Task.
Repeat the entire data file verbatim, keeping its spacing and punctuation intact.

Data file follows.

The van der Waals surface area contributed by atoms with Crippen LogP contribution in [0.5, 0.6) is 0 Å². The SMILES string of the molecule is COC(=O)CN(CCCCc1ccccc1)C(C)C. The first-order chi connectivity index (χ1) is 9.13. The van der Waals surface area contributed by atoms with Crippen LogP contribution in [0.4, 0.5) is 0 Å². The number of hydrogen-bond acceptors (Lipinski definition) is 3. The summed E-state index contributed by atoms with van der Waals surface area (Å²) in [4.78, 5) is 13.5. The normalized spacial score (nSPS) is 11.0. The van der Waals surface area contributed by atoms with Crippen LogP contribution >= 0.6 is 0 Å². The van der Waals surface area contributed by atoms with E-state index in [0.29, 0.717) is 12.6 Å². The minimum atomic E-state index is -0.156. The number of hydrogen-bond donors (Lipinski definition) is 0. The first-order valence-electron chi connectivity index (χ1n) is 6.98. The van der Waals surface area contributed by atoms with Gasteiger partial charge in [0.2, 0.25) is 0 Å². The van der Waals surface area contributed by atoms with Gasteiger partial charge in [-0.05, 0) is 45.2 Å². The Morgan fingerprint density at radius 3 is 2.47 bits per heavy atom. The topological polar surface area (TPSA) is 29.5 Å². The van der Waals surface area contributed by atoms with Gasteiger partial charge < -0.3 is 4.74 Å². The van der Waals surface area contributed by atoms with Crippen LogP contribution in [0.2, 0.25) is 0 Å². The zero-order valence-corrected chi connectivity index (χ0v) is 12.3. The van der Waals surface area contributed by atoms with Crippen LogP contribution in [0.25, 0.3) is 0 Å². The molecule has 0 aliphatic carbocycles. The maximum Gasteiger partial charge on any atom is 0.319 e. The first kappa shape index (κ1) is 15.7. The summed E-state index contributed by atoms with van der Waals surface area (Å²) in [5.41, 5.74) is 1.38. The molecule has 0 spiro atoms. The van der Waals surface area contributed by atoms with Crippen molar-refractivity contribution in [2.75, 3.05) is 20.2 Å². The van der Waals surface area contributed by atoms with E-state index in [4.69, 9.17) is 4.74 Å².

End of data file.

The van der Waals surface area contributed by atoms with Crippen LogP contribution in [0.5, 0.6) is 0 Å². The SMILES string of the molecule is COC(=O)CN(CCCCc1ccccc1)C(C)C. The first-order chi connectivity index (χ1) is 9.13. The van der Waals surface area contributed by atoms with Crippen LogP contribution in [0.4, 0.5) is 0 Å². The number of hydrogen-bond acceptors (Lipinski definition) is 3. The summed E-state index contributed by atoms with van der Waals surface area (Å²) in [4.78, 5) is 13.5. The normalized spacial score (nSPS) is 11.0. The van der Waals surface area contributed by atoms with Crippen LogP contribution >= 0.6 is 0 Å². The van der Waals surface area contributed by atoms with E-state index in [0.29, 0.717) is 12.6 Å². The minimum atomic E-state index is -0.156. The number of hydrogen-bond donors (Lipinski definition) is 0. The first-order valence-electron chi connectivity index (χ1n) is 6.98. The van der Waals surface area contributed by atoms with Gasteiger partial charge in [0.2, 0.25) is 0 Å². The van der Waals surface area contributed by atoms with Gasteiger partial charge in [-0.05, 0) is 45.2 Å². The Morgan fingerprint density at radius 3 is 2.47 bits per heavy atom. The topological polar surface area (TPSA) is 29.5 Å². The van der Waals surface area contributed by atoms with Gasteiger partial charge < -0.3 is 4.74 Å². The van der Waals surface area contributed by atoms with Crippen LogP contribution in [0.2, 0.25) is 0 Å². The zero-order valence-corrected chi connectivity index (χ0v) is 12.3. The van der Waals surface area contributed by atoms with Crippen LogP contribution in [0.25, 0.3) is 0 Å². The molecule has 0 aliphatic carbocycles. The maximum Gasteiger partial charge on any atom is 0.319 e. The first kappa shape index (κ1) is 15.7. The summed E-state index contributed by atoms with van der Waals surface area (Å²) in [5.41, 5.74) is 1.38. The molecule has 0 spiro atoms. The van der Waals surface area contributed by atoms with Crippen molar-refractivity contribution in [2.75, 3.05) is 20.2 Å². The van der Waals surface area contributed by atoms with E-state index in [4.69, 9.17) is 4.74 Å².